When I finished I was in 6th place out of 10 men in my heat but in the WOC Quali a lot of “favourites” look for the early start block in order to maximise the recovery time in between the Quali and the Final. I went away and collected my bag, got some water on board and did a cool down with Paul and some of the British team only to come back and see that I had been bumped down to 17th place and missed qualification for the final by 12 seconds. On analysis later I found that my wrong decision on the leg to #3 cost me 13 seconds when compared to the Lithuanian who finished in the final qualification spot, 15th. After a quick look at the splits I was in the top 15 times on 23% of legs and the top 20 on 59% of legs. In short I was close……but crucially not close enough and at the end of the day you either qualify or you dont.
On review, despite it not being the result I was aiming for, it is still my best result at WOC and I’m proud of my performance. I prepared as best I could given the circumstances and I gave it all I had on the day. I pushed hard to be right on the limit of control throughout the race, sometimes it just isn’t quite enough.
The goal now shifts to WOC 2022 in Denmark. My athletics based training will remain the same as myself and my coach have been working together for 3 years now and I trust his guidance and judgement 100%. We both operate in the mindset of – if you can’t run at close to the high pace that these top guys do then in sprint it really doesn’t matter how good your map skills are, you won’t be there at the business end. I’ll be planning to get some trips to Denmark for some races and training camps while also making use of any options I have available to me closer to home.
Thanks to everyone for the support through the journey, for sharing training miles with me, for any pointers or advice, for planning courses and trainings and for all the good luck messages and positive vibes in the lead up to WOC. It is very much appreciated.
Josh O’Sullivan Hourihan, orienteer, athlete, member of Cork Orienteering Club and Donore Harriers AC
WOC 2021- meet the team
I’m Conor Short, I’m 29, and I’m running the middle and relay this year. I’ve been orienteering for as long as I can remember: my parents used to carry me around courses in a baby carrier. This year will be my 7th time running WOC.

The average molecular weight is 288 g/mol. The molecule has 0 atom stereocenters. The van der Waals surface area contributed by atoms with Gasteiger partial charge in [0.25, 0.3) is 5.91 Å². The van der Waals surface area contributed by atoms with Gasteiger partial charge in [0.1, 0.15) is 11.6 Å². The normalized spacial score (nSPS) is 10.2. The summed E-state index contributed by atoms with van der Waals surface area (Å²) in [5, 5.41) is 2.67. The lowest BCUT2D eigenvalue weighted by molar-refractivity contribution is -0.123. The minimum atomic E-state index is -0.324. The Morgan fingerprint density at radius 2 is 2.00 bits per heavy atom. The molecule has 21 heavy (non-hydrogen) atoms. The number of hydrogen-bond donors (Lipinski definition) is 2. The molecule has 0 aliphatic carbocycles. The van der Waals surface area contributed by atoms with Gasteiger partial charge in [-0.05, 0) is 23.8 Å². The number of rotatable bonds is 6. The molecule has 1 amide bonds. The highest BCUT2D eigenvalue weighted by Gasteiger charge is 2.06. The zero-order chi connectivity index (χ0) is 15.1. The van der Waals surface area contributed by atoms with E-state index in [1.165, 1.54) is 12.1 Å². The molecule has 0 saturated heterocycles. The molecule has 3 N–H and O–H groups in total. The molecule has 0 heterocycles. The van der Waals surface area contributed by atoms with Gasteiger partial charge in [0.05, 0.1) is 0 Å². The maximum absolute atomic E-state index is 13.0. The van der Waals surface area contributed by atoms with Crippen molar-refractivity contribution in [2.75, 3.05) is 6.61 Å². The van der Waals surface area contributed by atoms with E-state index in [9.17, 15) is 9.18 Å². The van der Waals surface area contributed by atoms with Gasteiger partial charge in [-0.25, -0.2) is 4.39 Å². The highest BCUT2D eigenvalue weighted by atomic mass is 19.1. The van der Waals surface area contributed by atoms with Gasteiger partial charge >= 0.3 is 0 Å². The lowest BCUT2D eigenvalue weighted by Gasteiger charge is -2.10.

Training for this WOC has been a bit funny, I’d normally prefer to get to the terrain for a training camp anything from a year to a few weeks before WOC. This year I’ve not been able to travel until a couple of days before the middle race, so I’ve been doing as many orienteering training as I can on Irish maps to get tuned up.I’m really excited for the Czech terrain. They have beautiful forests, and I’m hoping the technical sandstone terrain will suit me. One thing I’m focussing on this year is to try to block out any distractions and concentrate on my own race. There’s a lot going on at WOC; people in the forest, TV cameras, and a lot of pressure and excitement. It can be difficult to tune all of this out, so this year I’m aiming to start the races with a more relaxed frame of mind.
Offer your support and follow Conor on instagram at conorshort
I’m Colm Moran, studied Electronic Engineering but more recently have moved into teaching and I’m currently teaching secondary school maths in Oxford.
I got into orienteering like most people do, through family, in my case my Mum. I started training more seriously for it around 15 or 16, and spent a year in Sweden improving my technique after school.
Nowadays I’ve upped my training volume and I’m running about 10-12hrs most weeks. Being in Oxford it’s not as hilly as I’d like, but it means the distance is good, and I was doing 130-140km per week through most of winter, and I’ve also been fortunate to get some more orienteering work done in the last couple months.
Looking forward to WOC a lot! My shape is as good as it’s ever been which makes it exciting, and I’m hoping the unique terrain and less travel will have levelled the playing field between stronger and weaker orienteering nations due limited training opportunities in Czech Republic. The terrain looks really exciting and I can’t wait to get into it!
Offer your support and follow Colm on instagram at colmmemaybe_yo